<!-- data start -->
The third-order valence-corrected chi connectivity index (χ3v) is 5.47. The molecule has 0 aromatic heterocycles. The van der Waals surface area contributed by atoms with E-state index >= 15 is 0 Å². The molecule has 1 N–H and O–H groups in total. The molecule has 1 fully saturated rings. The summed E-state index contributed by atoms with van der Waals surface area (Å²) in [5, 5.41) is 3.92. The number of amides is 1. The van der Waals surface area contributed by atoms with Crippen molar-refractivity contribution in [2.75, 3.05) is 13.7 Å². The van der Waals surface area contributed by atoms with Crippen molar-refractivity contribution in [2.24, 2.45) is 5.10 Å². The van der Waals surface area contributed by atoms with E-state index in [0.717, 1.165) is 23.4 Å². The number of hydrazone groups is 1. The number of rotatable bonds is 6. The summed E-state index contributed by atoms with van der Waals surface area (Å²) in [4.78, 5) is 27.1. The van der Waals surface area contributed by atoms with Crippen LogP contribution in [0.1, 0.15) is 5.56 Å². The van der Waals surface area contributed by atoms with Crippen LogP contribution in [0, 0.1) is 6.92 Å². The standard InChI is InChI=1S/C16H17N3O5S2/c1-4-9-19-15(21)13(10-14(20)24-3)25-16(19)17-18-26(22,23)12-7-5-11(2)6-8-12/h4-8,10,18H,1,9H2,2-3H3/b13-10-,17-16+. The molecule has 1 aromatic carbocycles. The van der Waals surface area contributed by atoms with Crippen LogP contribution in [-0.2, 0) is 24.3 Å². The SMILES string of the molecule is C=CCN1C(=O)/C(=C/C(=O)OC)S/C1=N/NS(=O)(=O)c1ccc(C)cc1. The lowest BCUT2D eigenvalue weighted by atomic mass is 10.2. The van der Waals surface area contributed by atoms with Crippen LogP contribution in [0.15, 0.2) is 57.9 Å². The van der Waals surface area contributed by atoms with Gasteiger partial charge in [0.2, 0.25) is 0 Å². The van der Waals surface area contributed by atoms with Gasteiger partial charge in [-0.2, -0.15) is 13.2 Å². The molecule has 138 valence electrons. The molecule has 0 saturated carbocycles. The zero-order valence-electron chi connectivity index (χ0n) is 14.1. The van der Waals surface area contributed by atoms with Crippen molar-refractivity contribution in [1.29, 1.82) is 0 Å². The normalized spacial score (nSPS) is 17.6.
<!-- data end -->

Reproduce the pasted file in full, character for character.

The third-order valence-corrected chi connectivity index (χ3v) is 5.47. The molecule has 0 aromatic heterocycles. The van der Waals surface area contributed by atoms with E-state index >= 15 is 0 Å². The molecule has 1 N–H and O–H groups in total. The molecule has 1 fully saturated rings. The summed E-state index contributed by atoms with van der Waals surface area (Å²) in [5, 5.41) is 3.92. The number of amides is 1. The van der Waals surface area contributed by atoms with Crippen molar-refractivity contribution in [2.75, 3.05) is 13.7 Å². The van der Waals surface area contributed by atoms with Crippen molar-refractivity contribution in [2.24, 2.45) is 5.10 Å². The van der Waals surface area contributed by atoms with E-state index in [0.717, 1.165) is 23.4 Å². The number of hydrazone groups is 1. The number of rotatable bonds is 6. The summed E-state index contributed by atoms with van der Waals surface area (Å²) in [4.78, 5) is 27.1. The van der Waals surface area contributed by atoms with Crippen LogP contribution in [0.1, 0.15) is 5.56 Å². The van der Waals surface area contributed by atoms with Crippen LogP contribution in [0, 0.1) is 6.92 Å². The standard InChI is InChI=1S/C16H17N3O5S2/c1-4-9-19-15(21)13(10-14(20)24-3)25-16(19)17-18-26(22,23)12-7-5-11(2)6-8-12/h4-8,10,18H,1,9H2,2-3H3/b13-10-,17-16+. The molecule has 1 aromatic carbocycles. The van der Waals surface area contributed by atoms with Crippen LogP contribution in [-0.2, 0) is 24.3 Å². The SMILES string of the molecule is C=CCN1C(=O)/C(=C/C(=O)OC)S/C1=N/NS(=O)(=O)c1ccc(C)cc1. The lowest BCUT2D eigenvalue weighted by atomic mass is 10.2. The van der Waals surface area contributed by atoms with Crippen LogP contribution in [0.15, 0.2) is 57.9 Å². The van der Waals surface area contributed by atoms with Gasteiger partial charge in [0.2, 0.25) is 0 Å². The van der Waals surface area contributed by atoms with Gasteiger partial charge in [-0.2, -0.15) is 13.2 Å². The molecule has 138 valence electrons. The molecule has 0 saturated carbocycles. The zero-order valence-electron chi connectivity index (χ0n) is 14.1. The van der Waals surface area contributed by atoms with Crippen molar-refractivity contribution in [1.29, 1.82) is 0 Å². The normalized spacial score (nSPS) is 17.6.